Rhinos became extinct in Mozambique, a country on the East coast of Africa that borders South Africa, over a hundred years ago, when they were wiped out by hunters.
Just a few years ago, a special conservation area was established to bring back and protect rhinos in South Africa, Zimbabwe, and Mozambique.
It didn’t take long.
The number of rhinos in the Mozambican part of the park had already shrunk to just 15, but now they have all been butchered. Poachers have once again wiped out the rhinos.
From The Telegraph:
The 15 threatened animals were shot dead for their horns last month in the Mozambican part of Great Limpopo Transfrontier Park, which also covers South Africa and Zimbabwe.
They were thought to be the last of an estimated 300 that roamed through the special conservation area when it was established as “the world’s greatest animal kingdom” in a treaty signed by the three countries’ then presidents in 2002.
Horrifyingly, those poachers have been able to accomplish this because the game rangers, hired to protect the last known rhinoceroses in Mozambique, instead worked with the hunters to destroy the animals.
As The Telegraph reports,
A game ranger arrested for helping poachers in Mozambique’s northern Niassa Game Reserve said on Mozambican Television TVM last week that he was paid 2,500 meticais (about $80) to direct poachers to areas with elephants and rhinos. Game rangers are paid between 2,000 and 3,000 meticais ($64 to $96) a month.
Thirty of the park’s 100 rangers are due in court in the coming weeks, charged with collusion in the creatures’ deaths, and they are likely to lose their jobs. But that won’t stop the poachers, since the courts barely serve as a deterrent: while killing a rhino in South Africa can attract stricter punishments than killing a person, in Mozambique offenders generally escape with a fine if they are prosecuted at all.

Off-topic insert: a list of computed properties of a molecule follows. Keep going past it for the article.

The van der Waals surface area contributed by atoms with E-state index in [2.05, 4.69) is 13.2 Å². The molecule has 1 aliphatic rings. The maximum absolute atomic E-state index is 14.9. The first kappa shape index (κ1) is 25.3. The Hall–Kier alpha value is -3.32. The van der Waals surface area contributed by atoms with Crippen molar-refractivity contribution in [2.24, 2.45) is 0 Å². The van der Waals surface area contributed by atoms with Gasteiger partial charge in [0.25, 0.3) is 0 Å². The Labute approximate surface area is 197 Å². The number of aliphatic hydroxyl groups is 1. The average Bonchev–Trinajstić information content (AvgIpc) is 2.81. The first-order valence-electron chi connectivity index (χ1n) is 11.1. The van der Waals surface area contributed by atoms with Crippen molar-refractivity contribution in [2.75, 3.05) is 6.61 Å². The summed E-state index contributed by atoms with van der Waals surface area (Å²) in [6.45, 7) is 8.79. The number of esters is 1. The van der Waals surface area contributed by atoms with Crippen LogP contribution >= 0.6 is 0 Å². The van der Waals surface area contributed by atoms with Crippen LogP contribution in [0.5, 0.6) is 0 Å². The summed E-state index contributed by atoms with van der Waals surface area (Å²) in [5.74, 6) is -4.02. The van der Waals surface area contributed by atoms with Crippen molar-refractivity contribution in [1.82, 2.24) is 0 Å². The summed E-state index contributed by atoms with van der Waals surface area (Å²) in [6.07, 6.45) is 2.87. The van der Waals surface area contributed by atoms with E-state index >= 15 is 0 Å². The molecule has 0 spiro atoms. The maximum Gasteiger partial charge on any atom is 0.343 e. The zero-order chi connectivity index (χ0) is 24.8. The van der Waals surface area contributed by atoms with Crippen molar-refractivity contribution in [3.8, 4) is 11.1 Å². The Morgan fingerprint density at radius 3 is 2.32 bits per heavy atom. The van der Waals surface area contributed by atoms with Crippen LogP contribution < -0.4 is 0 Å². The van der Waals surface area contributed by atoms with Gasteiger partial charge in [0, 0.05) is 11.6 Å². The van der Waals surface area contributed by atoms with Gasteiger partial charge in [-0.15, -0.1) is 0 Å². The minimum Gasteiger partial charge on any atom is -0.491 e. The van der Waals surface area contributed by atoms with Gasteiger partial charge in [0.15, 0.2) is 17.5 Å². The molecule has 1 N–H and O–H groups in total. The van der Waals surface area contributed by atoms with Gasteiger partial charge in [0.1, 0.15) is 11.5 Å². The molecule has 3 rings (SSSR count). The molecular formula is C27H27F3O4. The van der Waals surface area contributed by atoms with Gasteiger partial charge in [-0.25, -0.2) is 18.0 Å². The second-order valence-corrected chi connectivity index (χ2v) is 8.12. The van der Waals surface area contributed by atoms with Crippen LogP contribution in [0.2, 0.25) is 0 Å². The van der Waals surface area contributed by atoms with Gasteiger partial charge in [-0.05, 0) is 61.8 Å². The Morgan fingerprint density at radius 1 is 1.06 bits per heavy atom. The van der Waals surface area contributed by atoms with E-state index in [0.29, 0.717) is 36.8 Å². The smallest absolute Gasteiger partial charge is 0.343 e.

Understandably, the latest deaths, and Mozambique’s failure to tackle poaching, has enraged South African officials, who are threatening to re-erect fences between their reserves.
From The Associated Press:
“Their legal system is far from adequate and an individual found guilty is given a slap on the wrist and then they say ‘OK. Give me my horn back,’” said Michael H. Knight, chairman of the African Rhino Specialist Group of the International Union for the Conservation of Nature’s Species Survival Commission.
The rhino horn trade has caused a huge spike in rhino murders in recent years. Over the border in Kruger, the South African part of the transfrontier park, 180 have been killed so far this year, out of a national total of 249. Last year, 668 rhino were poached in South Africa, a 50 percent increase over the previous year.
Rhinos everywhere are in danger of extinction.
The problem is the demand for rhino horns, which continues unabated. Even though they are made of keratin, the same ingredient found in human hair, fingernails and horses’ hooves, the rhino horn is believed to have magical properties. In traditional Chinese medicine, the horns are ground up into a powder that is dissolved in water to treat fever, rheumatism, gout and other conditions. It is even being touted as a cancer cure and a good way to treat a hangover.
While this demand continues, the poaching will too, unless some way is found to stop them.
A South African political party has proposed legalizing the trade in rhino horn as a way to reduce the slaughter. The idea is to create a system to cut rhinos’ horns off without hurting them. The horns grow back.
So far the government and international authorities have not pursued this option.
Care2′s Piper Hoffman reports on an desperate new attempt to deter poachers, by dying the rhino horns pink. However, the downsides are that the process can make rhinos very sick, and in any case it has to be repeated every few years.
Most importantly, governments need to take action and be more vigilant.
One example of this is the important accord reached last December, when South African officials signed an agreement with the Vietnamese government to prevent and discourage poaching.
We must slow down the killing of rhinos, and this agreement is at least a start.
But it’s too late for the rhinos of Mozambique, who have now vanished forever…again.
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